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Game-changing conservation


Thanks to conservation in its 20 national parks and 34 reserve areas, sparse human population and ample freshwater reserves, Zambia is teeming with stunning wildlife in wide open wilderness

The great news for safari lovers is that Zambia’s fabulous wildlife reserves are so extensive that tourists are not such a common species, making for a pure and unspoilt pursuit of the big five – lion, leopard, rhinoceros, elephant and Cape buffalo – and other magnificent animals like the cheetah.

As an example, ecologist James Milanzi, regional operations manager-Anglophone of African Parks, points out that, at 22,400 square kilometres, Zambia’s Kafue National Park is slightly larger than South Africa’s renowned Kruger, and yet the former has 23 tour operators to the latter’s 2,000. “Kafue is a sleeping giant. Eventually, it will be the park to go to; it’s a must-see,” he adds.


Amount of Zambia’s territory reserved for wildlife

While South Luangwa National Park remains Zambia’s jewel in the crown due to the density of its wildlife populations, Edjan van der Heide, director of Mukambi Safaris, also believes that in Kafue, Zambia offers “the real deal”. The reason is that there are no fences, the animals move freely and you can go all day on safari without seeing another vehicle. “We could triple the number of lodges here and you would not notice any difference.”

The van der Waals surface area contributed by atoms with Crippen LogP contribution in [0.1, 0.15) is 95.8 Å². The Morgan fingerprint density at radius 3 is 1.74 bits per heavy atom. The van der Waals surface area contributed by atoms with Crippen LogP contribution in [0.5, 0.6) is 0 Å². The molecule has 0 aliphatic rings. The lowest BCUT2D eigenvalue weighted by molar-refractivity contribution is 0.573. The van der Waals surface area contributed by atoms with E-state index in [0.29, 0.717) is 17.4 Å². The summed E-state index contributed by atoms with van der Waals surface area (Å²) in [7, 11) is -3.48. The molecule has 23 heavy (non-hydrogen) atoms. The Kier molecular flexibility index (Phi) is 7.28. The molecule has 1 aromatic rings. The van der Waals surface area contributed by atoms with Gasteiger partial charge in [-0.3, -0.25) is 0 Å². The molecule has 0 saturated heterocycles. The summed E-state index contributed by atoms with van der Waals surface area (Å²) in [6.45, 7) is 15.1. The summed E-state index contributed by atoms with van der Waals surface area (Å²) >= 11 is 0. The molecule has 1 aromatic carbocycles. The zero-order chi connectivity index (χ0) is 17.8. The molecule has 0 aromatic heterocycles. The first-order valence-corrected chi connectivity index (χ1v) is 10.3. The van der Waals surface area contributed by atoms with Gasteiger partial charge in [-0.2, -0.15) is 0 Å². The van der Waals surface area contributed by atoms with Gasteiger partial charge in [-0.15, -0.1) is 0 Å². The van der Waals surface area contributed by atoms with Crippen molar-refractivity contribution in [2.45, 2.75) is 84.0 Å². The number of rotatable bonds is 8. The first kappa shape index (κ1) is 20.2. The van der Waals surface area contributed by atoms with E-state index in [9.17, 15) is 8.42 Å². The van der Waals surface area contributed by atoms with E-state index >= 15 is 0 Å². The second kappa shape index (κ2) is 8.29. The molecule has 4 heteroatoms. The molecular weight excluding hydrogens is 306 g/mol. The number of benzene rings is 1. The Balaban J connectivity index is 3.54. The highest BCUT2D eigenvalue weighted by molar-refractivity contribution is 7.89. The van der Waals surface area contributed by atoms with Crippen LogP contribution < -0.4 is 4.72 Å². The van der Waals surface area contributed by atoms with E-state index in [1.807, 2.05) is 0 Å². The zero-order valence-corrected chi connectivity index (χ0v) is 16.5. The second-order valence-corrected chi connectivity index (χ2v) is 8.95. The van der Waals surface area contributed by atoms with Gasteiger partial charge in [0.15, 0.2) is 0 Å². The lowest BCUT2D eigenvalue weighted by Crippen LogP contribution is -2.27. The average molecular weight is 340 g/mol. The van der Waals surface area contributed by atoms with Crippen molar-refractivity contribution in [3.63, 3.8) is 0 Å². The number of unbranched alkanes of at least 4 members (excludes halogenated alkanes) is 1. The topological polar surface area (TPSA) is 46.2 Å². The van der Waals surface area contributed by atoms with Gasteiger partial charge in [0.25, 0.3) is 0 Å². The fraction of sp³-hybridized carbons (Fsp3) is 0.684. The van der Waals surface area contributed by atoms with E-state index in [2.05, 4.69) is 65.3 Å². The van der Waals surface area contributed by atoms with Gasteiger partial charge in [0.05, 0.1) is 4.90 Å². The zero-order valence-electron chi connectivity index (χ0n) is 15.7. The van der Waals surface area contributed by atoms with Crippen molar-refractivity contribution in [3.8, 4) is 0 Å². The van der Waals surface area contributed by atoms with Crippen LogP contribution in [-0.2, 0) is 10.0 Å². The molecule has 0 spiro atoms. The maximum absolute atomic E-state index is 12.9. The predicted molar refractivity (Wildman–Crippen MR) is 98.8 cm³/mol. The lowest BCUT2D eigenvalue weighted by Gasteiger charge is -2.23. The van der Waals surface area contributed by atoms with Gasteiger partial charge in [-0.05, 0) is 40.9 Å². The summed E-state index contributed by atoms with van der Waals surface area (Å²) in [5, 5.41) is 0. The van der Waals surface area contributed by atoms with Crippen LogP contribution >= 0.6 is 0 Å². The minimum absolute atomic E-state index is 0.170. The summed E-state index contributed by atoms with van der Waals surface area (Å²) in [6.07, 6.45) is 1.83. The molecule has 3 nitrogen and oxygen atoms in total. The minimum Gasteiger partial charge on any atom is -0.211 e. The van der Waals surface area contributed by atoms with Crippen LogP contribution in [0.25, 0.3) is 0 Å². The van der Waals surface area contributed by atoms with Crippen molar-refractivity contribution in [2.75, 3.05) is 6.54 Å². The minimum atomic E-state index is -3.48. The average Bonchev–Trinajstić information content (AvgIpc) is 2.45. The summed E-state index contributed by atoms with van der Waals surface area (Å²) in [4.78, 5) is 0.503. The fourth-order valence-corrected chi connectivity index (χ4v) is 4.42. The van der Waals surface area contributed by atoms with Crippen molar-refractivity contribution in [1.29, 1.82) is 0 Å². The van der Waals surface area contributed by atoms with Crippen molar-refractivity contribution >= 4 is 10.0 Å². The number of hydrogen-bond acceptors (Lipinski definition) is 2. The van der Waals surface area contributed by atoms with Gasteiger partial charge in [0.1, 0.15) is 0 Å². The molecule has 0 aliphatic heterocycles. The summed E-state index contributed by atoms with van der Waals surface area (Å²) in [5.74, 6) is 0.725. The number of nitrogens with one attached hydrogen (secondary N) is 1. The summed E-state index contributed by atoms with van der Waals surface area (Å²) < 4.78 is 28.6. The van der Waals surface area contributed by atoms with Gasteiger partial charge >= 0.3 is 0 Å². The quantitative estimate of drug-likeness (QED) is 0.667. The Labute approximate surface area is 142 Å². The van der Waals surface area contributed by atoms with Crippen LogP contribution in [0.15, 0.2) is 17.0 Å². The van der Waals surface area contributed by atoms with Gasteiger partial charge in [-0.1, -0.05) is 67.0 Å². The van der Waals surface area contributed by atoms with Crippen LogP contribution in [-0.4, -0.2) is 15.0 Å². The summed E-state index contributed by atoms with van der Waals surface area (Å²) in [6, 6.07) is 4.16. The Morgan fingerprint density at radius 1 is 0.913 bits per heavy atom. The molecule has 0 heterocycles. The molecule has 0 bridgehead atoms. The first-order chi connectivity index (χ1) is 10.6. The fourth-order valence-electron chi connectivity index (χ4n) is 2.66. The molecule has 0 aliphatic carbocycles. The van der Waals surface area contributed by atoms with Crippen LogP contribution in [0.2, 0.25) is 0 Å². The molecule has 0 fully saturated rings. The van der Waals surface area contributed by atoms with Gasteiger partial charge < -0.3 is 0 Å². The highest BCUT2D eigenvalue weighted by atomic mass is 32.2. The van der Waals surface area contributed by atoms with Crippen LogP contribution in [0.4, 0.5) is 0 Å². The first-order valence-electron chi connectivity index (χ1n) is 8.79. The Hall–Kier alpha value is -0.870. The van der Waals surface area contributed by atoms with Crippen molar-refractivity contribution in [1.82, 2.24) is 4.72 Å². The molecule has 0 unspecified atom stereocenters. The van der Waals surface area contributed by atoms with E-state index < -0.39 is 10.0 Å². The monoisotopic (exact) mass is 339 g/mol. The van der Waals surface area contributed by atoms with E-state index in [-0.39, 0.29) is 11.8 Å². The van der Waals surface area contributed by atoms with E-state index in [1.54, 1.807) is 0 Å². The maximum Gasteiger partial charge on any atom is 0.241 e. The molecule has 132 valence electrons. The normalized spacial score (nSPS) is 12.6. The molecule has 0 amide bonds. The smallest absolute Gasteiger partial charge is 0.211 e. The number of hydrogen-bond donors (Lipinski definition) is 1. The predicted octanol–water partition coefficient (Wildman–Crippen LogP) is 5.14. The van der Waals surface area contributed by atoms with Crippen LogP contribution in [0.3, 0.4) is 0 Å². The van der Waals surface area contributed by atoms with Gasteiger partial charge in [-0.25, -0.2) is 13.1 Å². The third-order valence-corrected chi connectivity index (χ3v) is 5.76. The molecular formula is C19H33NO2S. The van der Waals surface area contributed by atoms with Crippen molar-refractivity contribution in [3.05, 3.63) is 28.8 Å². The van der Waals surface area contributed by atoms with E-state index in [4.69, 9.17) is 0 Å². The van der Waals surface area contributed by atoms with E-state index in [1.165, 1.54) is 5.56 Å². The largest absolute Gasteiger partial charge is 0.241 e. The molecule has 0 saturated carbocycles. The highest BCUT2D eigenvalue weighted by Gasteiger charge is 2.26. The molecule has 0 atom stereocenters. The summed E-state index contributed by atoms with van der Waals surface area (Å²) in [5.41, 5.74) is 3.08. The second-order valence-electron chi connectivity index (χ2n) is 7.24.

“The animals are relaxed and undisturbed in the presence of humans because of the good quality guiding, which is a staple of Zambian tourism. We have very strict standards for training in Zambia and nearly all guides are indigenous,” explains Grant Cumings, owner of Chiawa Camp and Old Mondoro, two lodges located in the world’s first carbon neutral national park, the Lower Zambezi.

The true nature of the wilderness and absence of visitor saturation means tour operators can offer a tremendous variety of authentic experiences. “On the banks of the Zambezi River you can see the animals from a canoe, from a boat, a game ride vehicle, by foot, or while you are catch-and-release fishing for tigerfish,” says Mr Cumings. “This country has something for everyone, from the very basic backpacker to air-conditioned safari lodges that serve champagne for breakfast.”

A successful fight against poaching now means Zambian parks again host both black and white rhinos, 20 years after the animal was declared extinct in the country. African Parks, which currently operates Bangweulu Wetlands and Liuwa Plain National Park, teaches local communities to run reserves for a sustainable future.

Thanks to this focus on conservation, the Liuwa Plain is again hosting Africa’s second-largest wildebeest migration after that of the Serengeti. But the largest migration of mammals on Earth is centred over Kasanka National Park, visited each year between October and December by 10 million giant straw-coloured fruit bats descending from forests in the Congo. 


“Business tourism in Zambia has been growing by leaps and bounds”

Felix Chaila

CEO, Zambia Tourism Agency
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